Tuesday, May 19, 2015

How bad are the roads in your state?

According to The Road Information Program, which says it supports policies to reduce traffic congestion, "traffic crashes and fatalities on rural roads are disproportionately high, occurring at a rate nearly three times higher than all other roads," the Portland Press Herald reports.

"Years of inadequate transportation funding have left a deficient rural transportation network that does not meet present-day demands," said Janet Kavinoky, executive director of transportation and infrastructure at the U.S. Chamber of Commerce.

The 10 states with the highest non-Interstate traffic deaths in 2013 were Texas, California, North Carolina, Florida, New York, Pennsylvania, South Carolina, Alabama, Georgia and Ohio. "A lack of desirable roadway safety features, longer emergency vehicle response times" and higher speed limits are responsible for the disparity, according to the report.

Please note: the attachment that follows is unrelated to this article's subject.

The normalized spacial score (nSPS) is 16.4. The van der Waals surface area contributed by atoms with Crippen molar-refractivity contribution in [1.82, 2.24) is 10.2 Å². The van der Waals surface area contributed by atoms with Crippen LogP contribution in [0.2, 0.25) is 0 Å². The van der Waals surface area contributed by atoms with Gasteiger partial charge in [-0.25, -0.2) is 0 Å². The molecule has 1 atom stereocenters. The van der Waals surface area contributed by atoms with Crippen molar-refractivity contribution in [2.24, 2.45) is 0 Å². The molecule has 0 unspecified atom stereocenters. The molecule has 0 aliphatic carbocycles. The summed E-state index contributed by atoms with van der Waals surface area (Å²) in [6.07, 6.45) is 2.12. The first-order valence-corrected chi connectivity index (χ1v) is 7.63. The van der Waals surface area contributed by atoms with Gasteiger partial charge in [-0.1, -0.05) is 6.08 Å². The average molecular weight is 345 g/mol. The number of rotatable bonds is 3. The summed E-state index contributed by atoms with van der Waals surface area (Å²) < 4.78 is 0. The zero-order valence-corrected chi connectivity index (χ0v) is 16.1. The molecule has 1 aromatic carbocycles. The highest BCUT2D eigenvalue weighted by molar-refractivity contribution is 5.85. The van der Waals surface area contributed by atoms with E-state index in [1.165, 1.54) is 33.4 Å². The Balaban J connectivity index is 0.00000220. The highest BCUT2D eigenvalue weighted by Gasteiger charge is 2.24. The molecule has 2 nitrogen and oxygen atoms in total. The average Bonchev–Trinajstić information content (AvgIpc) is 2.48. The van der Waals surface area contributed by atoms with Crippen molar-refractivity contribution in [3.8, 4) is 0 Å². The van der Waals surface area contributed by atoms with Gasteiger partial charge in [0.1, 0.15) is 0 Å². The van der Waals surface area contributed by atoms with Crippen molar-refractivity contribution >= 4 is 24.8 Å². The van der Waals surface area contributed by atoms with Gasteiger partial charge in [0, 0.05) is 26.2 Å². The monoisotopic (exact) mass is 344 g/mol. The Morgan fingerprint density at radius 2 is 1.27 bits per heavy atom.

TRIP says 10 states with the highest percentages of rural roads in poor condition are Michigan (37 percent), Rhode Island (32 percent), Hawaii (31 percent), Idaho (31 percent), Kansas (30 percent), West Virginia (29 percent), Oklahoma (27 percent), Maine (26 percent), Alaska (25 percent) and New Mexico (25 percent).

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